The Wire and Breaking Bad – Two American Crime Classics

Breaking Bad recently ended its run on cable with its series finale on September 29, 2013. Like many fans of the show, I was a late arrival. I caught up by watching most of the series on Netflix and then watching the last season as it aired. It seems many others caught up in this same way, and the ratings back it up–the first few seasons, while critically acclaimed, did not have good ratings, but then the final season’s premier was more than double the previous high, and the series finale was the highest rated episode at about 10 million viewers.

With all these new viewers and with the show firmly entrenched in the Zeitgeist, it was all anyone could talk about for several weeks. And because everything needs to be a contest and everything needs to be ranked, conversations turned to whether it was the greatest show ever and whether it was better than The Wire. I am not sure which I prefer, but they are both in the conversation for best American TV drama ever, so I recommend watching both if you have not already.

The Wire

The Wire is driven by sharp, social commentary. Named after the wire that the police set up to eavesdrop on the local Baltimore drug-dealers, the show at times feels so realistic that it almost seems like a documentary. It tackles the futility of the war on drugs, flawed policing, city politics, urban poverty, public education, among many other issues. And the world is expansive–the viewer gets to know a wide array of characters, from detectives and drug dealers to dock workers and school teachers, and the writers expertly tie all of these worlds together.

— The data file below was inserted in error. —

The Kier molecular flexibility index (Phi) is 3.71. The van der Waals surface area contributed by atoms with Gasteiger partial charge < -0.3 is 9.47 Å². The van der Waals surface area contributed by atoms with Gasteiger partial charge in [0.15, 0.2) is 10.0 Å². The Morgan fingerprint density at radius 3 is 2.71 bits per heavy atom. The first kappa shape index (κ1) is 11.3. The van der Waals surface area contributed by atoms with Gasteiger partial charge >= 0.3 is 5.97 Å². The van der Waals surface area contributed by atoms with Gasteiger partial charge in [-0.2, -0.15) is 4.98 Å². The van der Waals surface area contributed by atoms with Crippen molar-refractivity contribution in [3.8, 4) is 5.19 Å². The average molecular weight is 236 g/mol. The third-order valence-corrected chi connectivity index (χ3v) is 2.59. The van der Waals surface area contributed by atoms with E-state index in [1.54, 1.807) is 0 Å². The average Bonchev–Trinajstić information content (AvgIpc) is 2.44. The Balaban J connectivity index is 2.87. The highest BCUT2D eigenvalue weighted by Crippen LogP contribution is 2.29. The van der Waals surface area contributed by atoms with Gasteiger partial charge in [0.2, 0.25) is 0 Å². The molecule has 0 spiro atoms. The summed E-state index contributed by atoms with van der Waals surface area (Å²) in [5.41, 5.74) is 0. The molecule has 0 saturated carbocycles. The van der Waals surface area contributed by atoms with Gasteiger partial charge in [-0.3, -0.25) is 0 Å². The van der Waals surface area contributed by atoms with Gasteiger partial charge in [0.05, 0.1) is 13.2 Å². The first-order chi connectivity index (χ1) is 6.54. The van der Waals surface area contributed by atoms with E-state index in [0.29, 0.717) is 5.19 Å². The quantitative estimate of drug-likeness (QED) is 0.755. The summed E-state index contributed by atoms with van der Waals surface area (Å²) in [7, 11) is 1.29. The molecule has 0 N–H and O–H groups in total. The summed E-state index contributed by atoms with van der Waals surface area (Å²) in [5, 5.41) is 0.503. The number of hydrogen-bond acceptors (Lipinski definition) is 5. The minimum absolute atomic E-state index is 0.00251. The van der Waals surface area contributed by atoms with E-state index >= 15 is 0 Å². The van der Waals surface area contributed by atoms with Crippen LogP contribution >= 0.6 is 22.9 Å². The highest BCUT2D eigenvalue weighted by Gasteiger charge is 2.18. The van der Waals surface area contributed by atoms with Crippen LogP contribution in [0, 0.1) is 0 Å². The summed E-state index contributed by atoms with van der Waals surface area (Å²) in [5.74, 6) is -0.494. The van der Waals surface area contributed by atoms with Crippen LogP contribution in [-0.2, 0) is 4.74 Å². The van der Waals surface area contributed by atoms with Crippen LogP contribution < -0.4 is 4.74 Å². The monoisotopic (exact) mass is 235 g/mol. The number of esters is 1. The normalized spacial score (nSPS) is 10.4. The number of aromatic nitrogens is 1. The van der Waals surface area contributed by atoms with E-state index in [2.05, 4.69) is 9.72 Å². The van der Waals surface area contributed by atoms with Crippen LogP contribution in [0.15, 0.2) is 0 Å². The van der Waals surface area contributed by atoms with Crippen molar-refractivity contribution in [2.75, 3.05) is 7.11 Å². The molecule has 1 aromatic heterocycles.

The last season, season 5, falls off a bit in quality, but the series as a whole benefits from having just five seasons, and not being dragged out by the network to more and more seasons of diminishing quality. If you like detective stories, there are some great scenes, including my favorite, when McNulty and Bunk investigate a cold crime scene and show the versatility of the f-word, using it about 40 times while determining the ballistics of the murder weapon.

Breaking Bad

Breaking Bad, on the other hand, is comparably hyper focused, and the creators concentrate on the story of one man, Walter White, who, in the first episode, receives a terminal cancer diagnosis and then becomes a crystal meth cook. They branch out and introduce more characters but the story primarily revolves around Walt.

Like The Wire, the plot involves the drug trade, but Breaking Bad seems less interested in making any social commentary and more about telling a really dark and entertaining story. The main relationship that drives the story is that between Walt and Jesse–I joke that this is the Ross and Rachel relationship of this show. It is a strange combination of father-son, teacher-student, and master-protégé.

The creators also take more chances stylistically than those of The Wire did. Each director imparts his or her own style on each episode, and you really notice some excellent camera work and shots–one in particular that sticks in my memory is of a terrified Walt, laughing hysterically in crawl space, shot from above while the camera is slowly craned upward.

Urban Crime Drama vs. Modern Western

So if you prefer a gritty, urban crime drama, go for The Wire, but if you prefer a surreal, dark comedy that becomes a modern Western, go for Breaking Bad. Or just watch both (look for them on DVD and streaming services).

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